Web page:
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Will such an engine work?

  1. Jul 27, 2012 #1
    Can a direct injection petrol engine of compression ratio 13:1, or around that much, be designed to run on fuel of low octane number, say about 87, without knocking? I think it is possible if the fuel is injected just at the end of the compression stroke like in a diesel engine. Is there such an engine?
     
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  3. Jul 27, 2012 #2
    Just look for the label "GDI" on any new vehicle.

    GDI= Gasoline Direct Injection
     
  4. Jul 27, 2012 #3
    Yeah. But what I'm wondering is this:
    87 octane number fuel can be used for a maximum compression ratio of 7:1 or so. Any higher compression and it'll require higher octane fuel. Could 87 RON gasoline be used in an engine that has 13:1 compression ratio without engine knocking? My thoughts- YES! With properly timed direct injection like in a diesel engine.
     
  5. Jul 27, 2012 #4

    Mech_Engineer

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    That sounds a bit low to me, I think the maximum compression is closer to something like 10:1 or 11:1 depending on timing advance.

    Still, that's a rule of thumb for a conventional fuel injected engine, not a direct-injection one. There are already direct injection engines achieving what you're talking about, although the ones I've seen do specify premium fuel:

    http://models.audiusa.com/q5/detailed-specifications?engine=66 [Broken]
     
    Last edited by a moderator: May 6, 2017
  6. Jul 27, 2012 #5

    Mech_Engineer

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    Toyota makes naturally-aspirated conventionally-injected engines with 10.0:1 compression ratios which run on regular unleaded (at decreased power). Notice the power difference isn't much between regular and premium though:

    http://en.wikipedia.org/wiki/Toyota_GR_engine#1GR-FE
     
    Last edited: Jul 27, 2012
  7. Jul 28, 2012 #6
    Thanks Mech. I believe it's possible after all.
     
  8. Jul 28, 2012 #7

    Ranger Mike

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    you can take a 13 to one engine and run it on lower octane fuel ...i have done it and no detonation...here is general rule of thumb..
    compression ratio denotes octane....there are a lot of side issues like effective cylinder pressure, cam timing ( lift duration opening and closing ramps..) scavenging, fuel- air density, fuel droplet syspension..etc...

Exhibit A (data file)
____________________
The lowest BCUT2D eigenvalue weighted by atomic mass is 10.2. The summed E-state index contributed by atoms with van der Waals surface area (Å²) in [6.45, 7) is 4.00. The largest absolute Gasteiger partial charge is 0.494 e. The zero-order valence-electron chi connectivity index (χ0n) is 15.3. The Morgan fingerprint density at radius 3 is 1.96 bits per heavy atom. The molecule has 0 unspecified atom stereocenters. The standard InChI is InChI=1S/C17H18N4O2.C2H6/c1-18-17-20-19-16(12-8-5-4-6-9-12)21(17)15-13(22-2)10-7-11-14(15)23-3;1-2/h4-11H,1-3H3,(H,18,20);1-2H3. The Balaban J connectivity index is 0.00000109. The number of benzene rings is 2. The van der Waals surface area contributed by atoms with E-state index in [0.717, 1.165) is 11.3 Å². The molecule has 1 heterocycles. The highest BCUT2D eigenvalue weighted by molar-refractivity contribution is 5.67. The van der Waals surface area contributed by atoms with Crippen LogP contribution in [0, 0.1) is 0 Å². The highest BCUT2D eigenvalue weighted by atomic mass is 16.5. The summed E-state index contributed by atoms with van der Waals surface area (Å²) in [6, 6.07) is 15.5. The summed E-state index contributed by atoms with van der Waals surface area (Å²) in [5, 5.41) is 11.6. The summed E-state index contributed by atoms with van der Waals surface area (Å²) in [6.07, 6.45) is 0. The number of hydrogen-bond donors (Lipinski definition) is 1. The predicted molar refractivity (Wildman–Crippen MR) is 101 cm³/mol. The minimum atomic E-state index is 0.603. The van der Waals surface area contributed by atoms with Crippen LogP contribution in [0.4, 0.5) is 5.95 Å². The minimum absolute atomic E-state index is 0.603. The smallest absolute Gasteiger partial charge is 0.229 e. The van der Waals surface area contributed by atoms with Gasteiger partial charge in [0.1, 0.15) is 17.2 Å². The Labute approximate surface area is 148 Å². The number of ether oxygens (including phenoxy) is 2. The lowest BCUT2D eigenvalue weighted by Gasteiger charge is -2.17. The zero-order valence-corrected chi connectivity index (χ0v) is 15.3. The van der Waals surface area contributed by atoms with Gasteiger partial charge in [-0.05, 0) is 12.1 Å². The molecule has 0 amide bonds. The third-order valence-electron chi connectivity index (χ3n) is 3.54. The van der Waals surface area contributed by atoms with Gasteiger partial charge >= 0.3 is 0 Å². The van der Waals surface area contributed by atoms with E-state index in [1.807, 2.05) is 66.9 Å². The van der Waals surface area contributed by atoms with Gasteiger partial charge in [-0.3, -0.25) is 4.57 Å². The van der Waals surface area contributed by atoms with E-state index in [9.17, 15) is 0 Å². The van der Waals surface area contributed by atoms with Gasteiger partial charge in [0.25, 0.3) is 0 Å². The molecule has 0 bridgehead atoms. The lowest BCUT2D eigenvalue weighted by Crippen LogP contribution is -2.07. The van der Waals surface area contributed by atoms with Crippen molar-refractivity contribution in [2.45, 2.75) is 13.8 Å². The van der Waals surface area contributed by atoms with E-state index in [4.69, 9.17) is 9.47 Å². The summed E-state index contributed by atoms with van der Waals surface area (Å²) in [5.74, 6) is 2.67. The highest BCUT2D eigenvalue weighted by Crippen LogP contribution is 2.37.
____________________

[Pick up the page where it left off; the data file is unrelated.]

in general,,if yo u have a 9 to 1 compression engine, you can add one point of compression if you replace an iron cylinder head with aluminum...now we are at 10 to 1
    if you plumb outside cold air to intake ..add another point to the CR..now we are at 11 to 1
    if you go to quench technology on the piston to cylinder head area ..add another 1 point so we are at 12 to 1 where i stopped modifcation..i did use latest CD ignition...ran this 493 cid engine on pump gasoline...never any pinging or sign of detonation and my trips into 7000 rpm plus range...with proper fuel injection and fuel air management I think 13 to 1 is possible...old NASCAR iron monsters over 420 cid ran 14 to 15 to 1 CR...effective ( once engine was fully up to op temperatures..water.. oil ) effective CR being key word here
    but...you have to know what you are doing

    btw ..todays Pro Stock drag engine are running 16 to 1 CR
    if you are running a stock engine..not purpose built...

    PUMP FUEL

    8.5:1- Non-quench head road use standard sedan, without knock sensor.

    8.5:1- Quench head engine for tow service, motorhome and truck.

    9.0:1- Street engine with proper .040" quench, 200° @ .050" lift cam, iron head, sea level operation.

    9.5:1- Same as 9:1 except aluminum head used.

    Light vehicle and no towing.

    10:1- Used and built as the 9.5:1 engine with more than 220° @ .050" lift cam. A knock sensor retard is recommended with 10:1engines.
     
    Last edited: Jul 28, 2012
  9. Jul 28, 2012 #8
    Very encouraging! With intake air and fuel cooling, it's definitely gonna work.
     
  10. Jul 28, 2012 #9
    With VVT the camshaft timing changes the true compression ratio. The static CR can be what ever you want it to be- the bigger the cam, the more static CR you NEED because the true CR drops with the early/ late valve timing of a huge cam. Unfortunately, the driver comfort of a big cam- and the emissions- suffer greatly.
     
  11. Jul 31, 2012 #10
    I've run 8 pounds of boost on a 7.4 to 1 with 87 octane (dished pistons....no quench) and 10 pounds of boost on a 8.5 to 1 with 93 octane (high quench setup) for about 30,000 miles each.

    My initial timing was 20 degrees.
     
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